|Men’s Ashes 2019: England v Australia, first Specsavers Ashes Test|
|Venue: Edgbaston Dates: 1-5 August Start time: 11: 00 BST|
|Coverage: Ball-by-ball Test Match Special commentary on BBC Radio 5 Live Sports Extra and BBC Sport website, plus in-play highlights and text commentary|
England have to “raise their game” for a “hard and tough” Ashes series, says director of men’s cricket Ashley Giles.
England won their first men’s World Cup at Lord’s this month but were bowled out for 85 against Ireland on their return to Test cricket.
The hosts ultimately won by 143 runs but Giles said he hoped the Test had “given us a bit of a jolt”.
“Against any Australian team in any form, you’ve got to raise your game,” the former England spinner said.
Australia hold the Ashes after their 4-0 victory down under in 2017-18, but England have not lost a series on home soil since 2001.
“We’ve had some criticism that we shouldn’t have played any of the guys who played in the World Cup final [against Ireland] but I look at it the other way – it was an opportunity for them to perhaps be shocked back into Test cricket,” Giles told BBC Sport.
“There was undoubtedly a hangover, a little bit, from that World Cup win – the guys were mentally and physically tired.
“It’s always concerning when you get bowled out cheaply. When you get out there, a lot of it will come down to your mental approach.”
The first Test of the five-match Ashes series begins on Thursday at Edgbaston.
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‘Tough cricket played in right way’
England’s leading Test wicket-taker James Anderson, who missed the Ireland Test with a calf injury, was one of three players who took part in an optional training session on Monday.
Anderson is expected to be fit for the Ashes opener, while England will make a decision on Jofra Archer, who has just returned from a side strain.
Fast bowler Stuart Broad and batsman Jos Buttler were the other two players who took part in the session.
England have struggled to find a consistent top-order partnership since Andrew Strauss retired in 2012, although captain Joe Root has said he has “no concerns” about his side’s batting.
Australia have also struggled in English conditions – their recent warm-up match saw 32 wickets fall in two days – and Giles said the series was a big opportunity for batsmen on both sides.
“There’s been a lot said about both bowling attacks but maybe a couple of batters will surprise people in this series,” he said.
“When you get out there on Thursday, a lot of it will come down to your mental approach. I know from experience it does wear you mentally and physically.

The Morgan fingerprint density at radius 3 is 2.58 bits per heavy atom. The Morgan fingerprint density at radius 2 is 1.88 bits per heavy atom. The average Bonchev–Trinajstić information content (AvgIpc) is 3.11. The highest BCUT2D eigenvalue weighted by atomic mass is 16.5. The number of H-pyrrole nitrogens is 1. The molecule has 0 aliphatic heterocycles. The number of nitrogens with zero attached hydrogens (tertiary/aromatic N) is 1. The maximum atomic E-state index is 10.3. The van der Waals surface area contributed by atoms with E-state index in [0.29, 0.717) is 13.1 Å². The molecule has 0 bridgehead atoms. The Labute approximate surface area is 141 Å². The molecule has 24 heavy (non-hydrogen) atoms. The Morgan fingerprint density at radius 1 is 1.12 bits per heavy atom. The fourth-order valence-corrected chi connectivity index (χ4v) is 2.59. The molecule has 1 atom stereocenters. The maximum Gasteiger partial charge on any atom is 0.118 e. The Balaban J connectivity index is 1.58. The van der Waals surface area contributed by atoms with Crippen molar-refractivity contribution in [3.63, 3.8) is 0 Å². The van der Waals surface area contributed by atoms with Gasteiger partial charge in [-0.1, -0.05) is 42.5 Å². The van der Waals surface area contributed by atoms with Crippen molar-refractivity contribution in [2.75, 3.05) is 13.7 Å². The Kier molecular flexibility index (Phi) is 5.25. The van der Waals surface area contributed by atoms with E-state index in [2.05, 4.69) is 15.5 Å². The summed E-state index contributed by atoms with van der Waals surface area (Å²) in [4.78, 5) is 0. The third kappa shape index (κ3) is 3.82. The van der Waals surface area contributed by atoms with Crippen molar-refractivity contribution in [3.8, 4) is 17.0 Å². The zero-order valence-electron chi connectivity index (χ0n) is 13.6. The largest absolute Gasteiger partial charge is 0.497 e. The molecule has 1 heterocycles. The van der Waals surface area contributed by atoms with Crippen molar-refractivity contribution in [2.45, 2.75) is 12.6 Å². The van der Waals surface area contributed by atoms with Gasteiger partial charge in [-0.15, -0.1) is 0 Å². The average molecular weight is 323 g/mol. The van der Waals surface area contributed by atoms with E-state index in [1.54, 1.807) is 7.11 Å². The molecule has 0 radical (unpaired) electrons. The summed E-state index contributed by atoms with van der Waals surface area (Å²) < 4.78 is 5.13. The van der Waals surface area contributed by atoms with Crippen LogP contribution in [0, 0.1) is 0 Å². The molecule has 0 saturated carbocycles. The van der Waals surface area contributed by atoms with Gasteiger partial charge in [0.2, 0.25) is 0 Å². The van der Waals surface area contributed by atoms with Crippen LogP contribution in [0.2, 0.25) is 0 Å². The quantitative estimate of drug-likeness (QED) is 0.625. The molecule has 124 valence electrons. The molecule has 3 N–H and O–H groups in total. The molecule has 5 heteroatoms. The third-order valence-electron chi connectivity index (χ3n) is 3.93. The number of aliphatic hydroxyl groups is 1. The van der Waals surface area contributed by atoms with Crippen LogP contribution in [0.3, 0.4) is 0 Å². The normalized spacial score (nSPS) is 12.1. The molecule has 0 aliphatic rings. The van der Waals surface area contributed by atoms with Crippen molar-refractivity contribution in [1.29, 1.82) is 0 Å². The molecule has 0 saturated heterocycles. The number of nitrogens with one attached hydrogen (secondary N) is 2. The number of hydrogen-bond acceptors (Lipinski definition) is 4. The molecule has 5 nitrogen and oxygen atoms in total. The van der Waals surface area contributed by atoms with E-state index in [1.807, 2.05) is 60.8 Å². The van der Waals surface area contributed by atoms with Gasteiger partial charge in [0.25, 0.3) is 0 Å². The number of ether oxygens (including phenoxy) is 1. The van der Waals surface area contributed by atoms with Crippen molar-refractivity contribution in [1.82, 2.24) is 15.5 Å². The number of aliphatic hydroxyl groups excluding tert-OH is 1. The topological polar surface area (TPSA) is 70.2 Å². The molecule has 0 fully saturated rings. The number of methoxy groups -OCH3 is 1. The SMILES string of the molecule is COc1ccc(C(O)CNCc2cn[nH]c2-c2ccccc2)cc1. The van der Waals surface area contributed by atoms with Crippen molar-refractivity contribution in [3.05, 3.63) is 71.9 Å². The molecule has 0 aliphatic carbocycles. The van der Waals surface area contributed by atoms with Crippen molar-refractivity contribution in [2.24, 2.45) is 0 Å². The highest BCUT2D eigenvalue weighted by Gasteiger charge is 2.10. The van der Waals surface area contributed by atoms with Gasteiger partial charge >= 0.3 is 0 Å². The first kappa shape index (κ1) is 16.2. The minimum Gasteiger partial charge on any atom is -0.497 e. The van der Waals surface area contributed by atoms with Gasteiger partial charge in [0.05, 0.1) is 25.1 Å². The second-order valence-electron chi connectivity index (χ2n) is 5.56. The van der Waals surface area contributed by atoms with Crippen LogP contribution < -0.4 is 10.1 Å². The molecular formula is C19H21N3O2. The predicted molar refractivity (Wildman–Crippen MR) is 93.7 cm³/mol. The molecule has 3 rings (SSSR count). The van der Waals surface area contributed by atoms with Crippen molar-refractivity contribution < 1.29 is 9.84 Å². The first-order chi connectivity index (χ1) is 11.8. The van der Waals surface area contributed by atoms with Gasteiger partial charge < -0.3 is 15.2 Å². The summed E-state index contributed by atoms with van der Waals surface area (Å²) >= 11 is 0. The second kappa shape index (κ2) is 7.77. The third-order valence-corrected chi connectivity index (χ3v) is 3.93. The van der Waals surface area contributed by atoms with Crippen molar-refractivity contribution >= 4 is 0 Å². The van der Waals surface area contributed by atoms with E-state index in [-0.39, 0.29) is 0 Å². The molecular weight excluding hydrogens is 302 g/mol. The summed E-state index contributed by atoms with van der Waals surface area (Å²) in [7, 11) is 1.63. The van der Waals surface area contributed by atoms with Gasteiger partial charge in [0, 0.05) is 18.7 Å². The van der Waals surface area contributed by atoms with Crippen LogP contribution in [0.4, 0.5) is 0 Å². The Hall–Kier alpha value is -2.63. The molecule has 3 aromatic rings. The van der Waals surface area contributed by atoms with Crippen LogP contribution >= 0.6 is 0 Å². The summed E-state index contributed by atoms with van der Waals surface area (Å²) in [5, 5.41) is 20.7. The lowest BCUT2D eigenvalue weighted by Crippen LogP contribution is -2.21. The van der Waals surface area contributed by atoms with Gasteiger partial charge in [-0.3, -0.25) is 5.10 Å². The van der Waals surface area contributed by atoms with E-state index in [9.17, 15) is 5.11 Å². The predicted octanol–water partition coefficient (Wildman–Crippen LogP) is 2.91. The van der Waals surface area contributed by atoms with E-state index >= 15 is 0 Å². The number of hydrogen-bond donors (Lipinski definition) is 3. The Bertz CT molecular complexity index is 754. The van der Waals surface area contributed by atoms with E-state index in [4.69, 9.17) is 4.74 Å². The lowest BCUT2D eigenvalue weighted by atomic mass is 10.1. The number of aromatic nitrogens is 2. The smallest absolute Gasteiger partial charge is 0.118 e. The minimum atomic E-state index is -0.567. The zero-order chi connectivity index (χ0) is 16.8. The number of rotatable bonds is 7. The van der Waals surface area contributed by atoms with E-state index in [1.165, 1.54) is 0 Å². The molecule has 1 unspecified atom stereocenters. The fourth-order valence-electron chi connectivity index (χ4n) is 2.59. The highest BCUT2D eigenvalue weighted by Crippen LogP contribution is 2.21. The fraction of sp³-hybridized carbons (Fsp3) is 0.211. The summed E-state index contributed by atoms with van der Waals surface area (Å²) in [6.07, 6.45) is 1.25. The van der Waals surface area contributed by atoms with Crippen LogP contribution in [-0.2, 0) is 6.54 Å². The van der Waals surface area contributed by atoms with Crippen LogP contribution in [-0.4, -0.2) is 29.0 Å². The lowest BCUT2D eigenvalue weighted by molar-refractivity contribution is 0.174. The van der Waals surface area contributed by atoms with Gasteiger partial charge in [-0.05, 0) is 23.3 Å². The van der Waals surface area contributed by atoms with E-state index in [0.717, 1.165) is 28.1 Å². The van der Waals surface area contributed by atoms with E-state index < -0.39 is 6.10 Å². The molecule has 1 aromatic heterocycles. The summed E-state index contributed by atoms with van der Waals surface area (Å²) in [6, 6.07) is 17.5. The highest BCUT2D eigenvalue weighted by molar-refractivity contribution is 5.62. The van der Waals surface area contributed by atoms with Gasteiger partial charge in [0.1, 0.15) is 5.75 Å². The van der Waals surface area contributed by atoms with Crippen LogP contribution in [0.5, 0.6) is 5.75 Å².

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“You always want to play against an Australian team that plays this game hard and tough – that’s my experience of playing against Australia.
“It’s tough competition; there’s a lot riding on this series. Expect it to be played tough, but it’s got to be played in the right way.”
‘If Smith, Warner & Bancroft play it’ll be significant moment’
Former batsman Steve Waugh, who was captain when Australia last won the Ashes in England in 2001, said there will not be “any shrinking violets out there”.
“We are brought up to play in a positive, aggressive manner and I don’t see that being any different,” said Waugh, who is a mentor to the current Australia side.
“This side is going to be combative because that is the Australian way – but they know they can’t cross over the line.”
Meanwhile, Waugh said “nerves” will be experienced by ex-skipper Steve Smith, David Warner and Cameron Bancroft who are reunited in a Test squad for the first time since they were handed suspensions for their involvement in a ball-tampering incident during a match against South Africa in March 2018.
“They’ve been out of the game for 16 months – it’s a big weight, but they’re world-class players,” added the 54-year-old.
“These guys have probably been thinking about it [playing in the Ashes] for the past 12 months. If all three play it’ll be a significant moment. The other players are grateful the trio are back in the side – there will be some nerves.”
What is the World Test Championship?
The new World Test Championship begins with the first Ashes Test on Thursday.
The top nine Test teams in the world are involved in the tournament, which sees 72 matches contested between August 2019 and June 2021.
Each nation will play six series in the two-year period, three home and three away. Each series counts for 120 points.
Points are on offer for every match in a series – meaning teams can still win points even after a series has been decided, giving teams more to play for in otherwise dead rubbers.
In June 2021, the top two teams will then compete in the ICC World Test Championship final, which will be held in England.
“Test cricket around the world has probably become a little bit marginalised,” Giles said.
“Anything we can do to protect Test cricket, which is very important for us and should be for world cricket, is a great thing.”